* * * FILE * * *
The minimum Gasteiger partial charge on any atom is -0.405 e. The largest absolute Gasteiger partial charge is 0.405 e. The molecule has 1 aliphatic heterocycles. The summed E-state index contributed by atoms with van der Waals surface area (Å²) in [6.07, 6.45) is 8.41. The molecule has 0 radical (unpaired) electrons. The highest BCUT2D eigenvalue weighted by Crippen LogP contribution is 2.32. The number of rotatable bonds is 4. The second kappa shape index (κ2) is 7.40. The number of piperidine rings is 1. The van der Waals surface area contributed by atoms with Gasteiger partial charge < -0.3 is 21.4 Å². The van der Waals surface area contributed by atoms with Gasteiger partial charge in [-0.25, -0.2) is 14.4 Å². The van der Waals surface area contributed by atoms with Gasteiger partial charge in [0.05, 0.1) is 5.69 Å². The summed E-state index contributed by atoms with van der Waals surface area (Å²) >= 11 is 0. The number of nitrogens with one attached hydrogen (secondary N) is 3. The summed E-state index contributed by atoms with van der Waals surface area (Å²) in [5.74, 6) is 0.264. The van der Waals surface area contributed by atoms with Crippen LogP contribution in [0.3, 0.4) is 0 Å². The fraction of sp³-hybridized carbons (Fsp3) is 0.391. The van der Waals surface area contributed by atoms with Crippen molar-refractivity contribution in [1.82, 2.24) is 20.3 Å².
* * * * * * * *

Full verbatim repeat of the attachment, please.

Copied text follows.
The minimum Gasteiger partial charge on any atom is -0.405 e. The largest absolute Gasteiger partial charge is 0.405 e. The molecule has 1 aliphatic heterocycles. The summed E-state index contributed by atoms with van der Waals surface area (Å²) in [6.07, 6.45) is 8.41. The molecule has 0 radical (unpaired) electrons. The highest BCUT2D eigenvalue weighted by Crippen LogP contribution is 2.32. The number of rotatable bonds is 4. The second kappa shape index (κ2) is 7.40. The number of piperidine rings is 1. The van der Waals surface area contributed by atoms with Gasteiger partial charge < -0.3 is 21.4 Å². The van der Waals surface area contributed by atoms with Gasteiger partial charge in [-0.25, -0.2) is 14.4 Å². The van der Waals surface area contributed by atoms with Gasteiger partial charge in [0.05, 0.1) is 5.69 Å². The summed E-state index contributed by atoms with van der Waals surface area (Å²) >= 11 is 0. The number of nitrogens with one attached hydrogen (secondary N) is 3. The summed E-state index contributed by atoms with van der Waals surface area (Å²) in [5.74, 6) is 0.264. The van der Waals surface area contributed by atoms with Crippen LogP contribution in [0.3, 0.4) is 0 Å². The fraction of sp³-hybridized carbons (Fsp3) is 0.391. The van der Waals surface area contributed by atoms with Crippen molar-refractivity contribution in [1.82, 2.24) is 20.3 Å².